Andrew Sutton of British indie studio Flaming Eye Games writes in to announce OneSamurai: Dusk, an RPG he’s developing set in feudal Japan.
Sutton describes the game as a “tactical RPG,” but you can recruit no more than 3 companions over the course of the game, which pretty clearly indicates that this game does not actually belong to that particular subgenre. Rather, OneSamurai appears to be an open-world wRPG that just happens to have turn-based combat.
The year is 1274 and the Kamakura Shogunate is celebrating the 82nd year since its establishment by Minamoto no Yoritomo. The current shogun Prince Koreyasu is also celebrating his 10th birthday under the regency of Hojo Tokimune. But all is not as stable as it seems. Only 16 years earlier the ruling Goryeo dynasty of Korea was forced to swear fealty to Kublai Khan the grandson of Genghis Khan and his Mongol Horde. Kublai Khan has aspirations to conquer from the coast of the Atlantic to the coast of the Pacific and his gaze may soon fall east. Inside Japan’s borders itself many different clans vow for land, power and strength and some for the chance to eventually rule the land of the rising sun for themselves. You start as a single man with no clan, land, power or strength but in end may have the potential to divert the course of Japanese history.
OneSamurai is 3D, and graphically speaking, it bears a passing resemblance to Iron Tower’s Age of Decadence engine:
The game’s planned features include:
Turn based tactical combat
Stats based leveling
Open world map with over 50 unique villages, towns, cities & castles.
Over 150 quests covering events of Kamakura Shogunate and clan quarrels
3 main different classes with different play styles
3 different companions with different play styles to complement your own or oppose it
Decisions system which can change the outcome of the final game.
Ability to import character from this game to next
Over 30 Different Clan with the chance to help these clans in territorial conflict and increase their personal strength.
OneSamurai: Dusk is the first part of a planned trilogy–Sutton states that “Night” and “Dawn” will eventually follow Dusk, with each reflecting changed historical circumstances later in the Kamakura Shogunate.
OneSamurai: Dusk is planned for release on Windows, Mac and Linux in summer 2015 (which presumably means that the game is already finished and is now in the “fixing final bugs” stage, given that summer 2015 is right on top of us). There’s a free playable demo of OneSamurai’s turn-based combat system available for download right here. The full game is on Steam Greenlight, where it awaits your upvote.
Annie Mitsoda of DoubleBear Productions writes in to announce that they’ve just released a special enhanced edition of the zombie apocalypse-themed wRPG Dead State on Steam and GOG.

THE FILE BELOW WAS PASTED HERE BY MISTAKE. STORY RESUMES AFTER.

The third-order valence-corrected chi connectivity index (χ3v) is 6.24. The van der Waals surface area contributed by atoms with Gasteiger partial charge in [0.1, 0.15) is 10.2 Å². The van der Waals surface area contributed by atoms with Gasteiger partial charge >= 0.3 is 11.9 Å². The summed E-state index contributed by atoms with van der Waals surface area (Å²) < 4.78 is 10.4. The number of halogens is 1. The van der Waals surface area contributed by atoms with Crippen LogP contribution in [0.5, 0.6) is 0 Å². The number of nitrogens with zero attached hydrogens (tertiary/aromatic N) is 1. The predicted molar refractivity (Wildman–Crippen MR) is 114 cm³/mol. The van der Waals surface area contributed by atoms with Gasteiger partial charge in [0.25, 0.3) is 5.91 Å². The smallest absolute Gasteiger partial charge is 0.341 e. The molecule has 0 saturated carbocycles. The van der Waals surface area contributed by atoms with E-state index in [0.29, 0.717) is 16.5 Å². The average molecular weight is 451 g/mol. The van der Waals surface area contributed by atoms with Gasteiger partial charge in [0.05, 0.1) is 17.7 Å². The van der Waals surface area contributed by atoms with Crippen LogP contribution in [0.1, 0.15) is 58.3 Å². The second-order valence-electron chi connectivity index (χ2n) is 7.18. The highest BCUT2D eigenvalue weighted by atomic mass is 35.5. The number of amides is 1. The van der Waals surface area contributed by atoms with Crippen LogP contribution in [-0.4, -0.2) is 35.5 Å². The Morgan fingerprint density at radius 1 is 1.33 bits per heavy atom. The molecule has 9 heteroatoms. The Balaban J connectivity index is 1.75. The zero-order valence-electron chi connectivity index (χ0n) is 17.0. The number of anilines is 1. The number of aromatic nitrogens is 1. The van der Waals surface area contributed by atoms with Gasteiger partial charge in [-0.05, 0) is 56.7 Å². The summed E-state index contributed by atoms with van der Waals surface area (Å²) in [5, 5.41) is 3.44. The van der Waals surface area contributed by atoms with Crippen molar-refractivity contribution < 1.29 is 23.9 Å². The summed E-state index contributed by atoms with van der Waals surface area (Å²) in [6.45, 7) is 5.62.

You can check out our first impressions piece on the original Dead State release here. The devs state that the new enhanced edition features smarter AI, a new Hardcore mode, rebalanced items, overhauled combat balance, new animations, new sound effects, and new areas to explore. Buildings can also now have alarm systems present for you to deactivate (and which can attract zombies if you accidentally set them off). Here’s the full changelog.
And here’s a trailer:
Dead State: Reanimated is free for players who already own the vanilla release of Dead State–and those who do not will get the update automatically when they buy the game. Dead State is $29.99 on Steam and on GOG; Windows only.
Posted in May 13, 2015 ¬ 3:02 pmh.Craig Stern1 Comment »
Saulo Camarotti writes in to announce the release of Chroma Squad. Created by Brazilian indies Behold Studios (whom you might recall as the developers behind Knights of Pen and Paper), Chroma Squad is a strategy RPG themed after the goofy 1990s TV show Power Rangers.
It’s not merely inspired by the show, however–it’s inspired by the very act of making the show:
Chroma Squad is a tactical RPG about five stunt actors who decide to quit their jobs and start their own Power Rangers-inspired TV show!
Cast actors and purchase upgrades for your studio, craft weapons and giant Mechas out of cardboard. Once the cameras are rolling, you will control your cast of five colored-jumpsuit-clad warriors in dramatic turn-based battles!
It’s an interesting narrative take on the strategy RPG formula, for sure. And in case there was any room for doubt as to how not-seriously this game takes itself, here’s the release trailer:
The developers have provided the following official feature list:
Create your own TV studio: hire actors, upgrade your equipment, do marketing, craft weapons, costumes and giant cardboard robots!
Tactical RPG combat with a twist: combine your heroes’ abilities with Teamwork maneuvers!
In-Depth RPG systems with skill trees, random equipment, crafting, and branching storyline!
A love letter to tokusatsu and the Japanese series of our childhood!
Deliciously-animated pixel art and a chiptune soundtrack that shines like justice!
I bet you didn’t expect two episodes of IndieRPGs.com Checks Out within one day of each other, did you? What can I say–I like to keep you guys guessing!
Today, it is my pleasure to check out the public alpha of Battle Brothers by Overhype Studios. Developer Jan Taaks was good enough to send a copy my way recently. In fact, he’s been offering me copies of this game as far back as February 2014, but I wanted to wait until it was a little more feature complete to give it a look. Now seemed like the right time, and so I sat down with it and recorded the experience. Here is what happened:
Posted in May 11, 2015 ¬ 11:25 amh.Craig Stern1 Comment »
I recently had the good fortune to receive a copy of Dragon Fantasy: The Volumes of Westeria, courtesy of Adam Rippon of Muteki Corporation. As is my wont, I checked out the beginning of the game while recording the experience: